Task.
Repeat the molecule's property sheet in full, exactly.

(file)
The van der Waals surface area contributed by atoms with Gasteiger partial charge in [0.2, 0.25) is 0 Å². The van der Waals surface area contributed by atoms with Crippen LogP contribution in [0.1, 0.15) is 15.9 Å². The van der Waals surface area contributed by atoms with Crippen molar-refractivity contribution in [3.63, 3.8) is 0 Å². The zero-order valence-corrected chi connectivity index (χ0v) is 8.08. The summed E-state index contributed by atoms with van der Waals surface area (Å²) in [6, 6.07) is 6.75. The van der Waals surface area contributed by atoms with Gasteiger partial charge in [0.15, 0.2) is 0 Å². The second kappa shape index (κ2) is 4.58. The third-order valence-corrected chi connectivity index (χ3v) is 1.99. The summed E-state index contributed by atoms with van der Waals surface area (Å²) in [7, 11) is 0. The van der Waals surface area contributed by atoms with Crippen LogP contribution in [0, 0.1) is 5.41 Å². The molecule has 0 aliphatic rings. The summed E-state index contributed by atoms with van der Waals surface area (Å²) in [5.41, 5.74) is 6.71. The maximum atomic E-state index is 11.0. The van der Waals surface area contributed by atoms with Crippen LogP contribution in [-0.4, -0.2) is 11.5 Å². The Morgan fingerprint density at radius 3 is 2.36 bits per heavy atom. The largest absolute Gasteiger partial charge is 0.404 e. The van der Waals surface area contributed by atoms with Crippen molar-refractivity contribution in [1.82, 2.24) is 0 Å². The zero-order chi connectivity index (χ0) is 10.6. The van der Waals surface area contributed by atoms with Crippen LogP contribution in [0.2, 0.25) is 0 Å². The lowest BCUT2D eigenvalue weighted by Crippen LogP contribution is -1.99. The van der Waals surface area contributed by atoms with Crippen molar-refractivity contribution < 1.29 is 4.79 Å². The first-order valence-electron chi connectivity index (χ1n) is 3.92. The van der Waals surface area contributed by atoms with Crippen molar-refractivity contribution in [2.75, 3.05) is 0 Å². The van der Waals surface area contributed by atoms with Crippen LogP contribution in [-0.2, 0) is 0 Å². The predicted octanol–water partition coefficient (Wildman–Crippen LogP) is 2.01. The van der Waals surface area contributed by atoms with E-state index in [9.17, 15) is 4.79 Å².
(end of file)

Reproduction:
The van der Waals surface area contributed by atoms with Gasteiger partial charge in [0.2, 0.25) is 0 Å². The van der Waals surface area contributed by atoms with Crippen LogP contribution in [0.1, 0.15) is 15.9 Å². The van der Waals surface area contributed by atoms with Crippen molar-refractivity contribution in [3.63, 3.8) is 0 Å². The zero-order valence-corrected chi connectivity index (χ0v) is 8.08. The summed E-state index contributed by atoms with van der Waals surface area (Å²) in [6, 6.07) is 6.75. The van der Waals surface area contributed by atoms with Gasteiger partial charge in [0.15, 0.2) is 0 Å². The second kappa shape index (κ2) is 4.58. The third-order valence-corrected chi connectivity index (χ3v) is 1.99. The summed E-state index contributed by atoms with van der Waals surface area (Å²) in [7, 11) is 0. The van der Waals surface area contributed by atoms with Crippen LogP contribution in [0, 0.1) is 5.41 Å². The molecule has 0 aliphatic rings. The summed E-state index contributed by atoms with van der Waals surface area (Å²) in [5.41, 5.74) is 6.71. The maximum atomic E-state index is 11.0. The van der Waals surface area contributed by atoms with Crippen LogP contribution in [-0.4, -0.2) is 11.5 Å². The Morgan fingerprint density at radius 3 is 2.36 bits per heavy atom. The largest absolute Gasteiger partial charge is 0.404 e. The van der Waals surface area contributed by atoms with Crippen molar-refractivity contribution in [1.82, 2.24) is 0 Å². The zero-order chi connectivity index (χ0) is 10.6. The van der Waals surface area contributed by atoms with Crippen LogP contribution in [0.2, 0.25) is 0 Å². The lowest BCUT2D eigenvalue weighted by Crippen LogP contribution is -1.99. The van der Waals surface area contributed by atoms with Crippen molar-refractivity contribution < 1.29 is 4.79 Å². The first-order valence-electron chi connectivity index (χ1n) is 3.92. The van der Waals surface area contributed by atoms with Crippen molar-refractivity contribution in [2.75, 3.05) is 0 Å². The van der Waals surface area contributed by atoms with Crippen LogP contribution in [-0.2, 0) is 0 Å². The predicted octanol–water partition coefficient (Wildman–Crippen LogP) is 2.01. The van der Waals surface area contributed by atoms with E-state index in [9.17, 15) is 4.79 Å².